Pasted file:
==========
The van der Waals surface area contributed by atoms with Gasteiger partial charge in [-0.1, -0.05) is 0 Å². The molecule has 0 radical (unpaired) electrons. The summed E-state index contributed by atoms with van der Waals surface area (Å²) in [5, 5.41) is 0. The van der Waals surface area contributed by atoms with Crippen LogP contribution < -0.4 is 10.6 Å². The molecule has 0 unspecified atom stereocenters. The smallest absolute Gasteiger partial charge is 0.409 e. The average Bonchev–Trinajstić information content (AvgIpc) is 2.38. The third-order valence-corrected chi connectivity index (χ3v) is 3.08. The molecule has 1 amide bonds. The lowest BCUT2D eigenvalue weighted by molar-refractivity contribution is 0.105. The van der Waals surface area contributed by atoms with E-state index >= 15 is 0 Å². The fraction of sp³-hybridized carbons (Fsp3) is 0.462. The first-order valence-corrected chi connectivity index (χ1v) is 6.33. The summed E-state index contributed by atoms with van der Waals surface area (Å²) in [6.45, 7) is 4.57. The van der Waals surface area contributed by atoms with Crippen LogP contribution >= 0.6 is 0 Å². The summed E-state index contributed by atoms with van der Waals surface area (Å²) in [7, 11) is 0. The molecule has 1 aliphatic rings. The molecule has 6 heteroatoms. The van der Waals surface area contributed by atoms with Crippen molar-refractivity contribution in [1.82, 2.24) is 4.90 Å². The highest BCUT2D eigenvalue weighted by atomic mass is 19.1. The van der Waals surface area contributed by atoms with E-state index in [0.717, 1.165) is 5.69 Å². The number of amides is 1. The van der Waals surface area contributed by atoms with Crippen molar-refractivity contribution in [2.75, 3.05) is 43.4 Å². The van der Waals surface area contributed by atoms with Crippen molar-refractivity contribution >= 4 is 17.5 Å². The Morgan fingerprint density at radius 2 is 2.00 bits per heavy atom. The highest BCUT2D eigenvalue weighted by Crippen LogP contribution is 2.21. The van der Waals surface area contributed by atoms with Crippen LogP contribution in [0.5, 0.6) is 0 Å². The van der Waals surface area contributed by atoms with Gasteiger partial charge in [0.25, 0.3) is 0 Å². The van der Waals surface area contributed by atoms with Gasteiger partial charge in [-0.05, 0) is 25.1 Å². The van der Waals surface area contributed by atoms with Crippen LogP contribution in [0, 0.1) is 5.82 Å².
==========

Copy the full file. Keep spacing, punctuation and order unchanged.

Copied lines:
The van der Waals surface area contributed by atoms with Gasteiger partial charge in [-0.1, -0.05) is 0 Å². The molecule has 0 radical (unpaired) electrons. The summed E-state index contributed by atoms with van der Waals surface area (Å²) in [5, 5.41) is 0. The van der Waals surface area contributed by atoms with Crippen LogP contribution < -0.4 is 10.6 Å². The molecule has 0 unspecified atom stereocenters. The smallest absolute Gasteiger partial charge is 0.409 e. The average Bonchev–Trinajstić information content (AvgIpc) is 2.38. The third-order valence-corrected chi connectivity index (χ3v) is 3.08. The molecule has 1 amide bonds. The lowest BCUT2D eigenvalue weighted by molar-refractivity contribution is 0.105. The van der Waals surface area contributed by atoms with E-state index >= 15 is 0 Å². The fraction of sp³-hybridized carbons (Fsp3) is 0.462. The first-order valence-corrected chi connectivity index (χ1v) is 6.33. The summed E-state index contributed by atoms with van der Waals surface area (Å²) in [6.45, 7) is 4.57. The van der Waals surface area contributed by atoms with Crippen LogP contribution >= 0.6 is 0 Å². The summed E-state index contributed by atoms with van der Waals surface area (Å²) in [7, 11) is 0. The molecule has 1 aliphatic rings. The molecule has 6 heteroatoms. The van der Waals surface area contributed by atoms with Crippen molar-refractivity contribution in [1.82, 2.24) is 4.90 Å². The highest BCUT2D eigenvalue weighted by atomic mass is 19.1. The van der Waals surface area contributed by atoms with E-state index in [0.717, 1.165) is 5.69 Å². The number of amides is 1. The van der Waals surface area contributed by atoms with Crippen molar-refractivity contribution in [2.75, 3.05) is 43.4 Å². The van der Waals surface area contributed by atoms with Crippen molar-refractivity contribution >= 4 is 17.5 Å². The Morgan fingerprint density at radius 2 is 2.00 bits per heavy atom. The highest BCUT2D eigenvalue weighted by Crippen LogP contribution is 2.21. The van der Waals surface area contributed by atoms with Crippen LogP contribution in [0.5, 0.6) is 0 Å². The van der Waals surface area contributed by atoms with Gasteiger partial charge in [0.25, 0.3) is 0 Å². The van der Waals surface area contributed by atoms with Gasteiger partial charge in [-0.05, 0) is 25.1 Å². The van der Waals surface area contributed by atoms with Crippen LogP contribution in [0, 0.1) is 5.82 Å².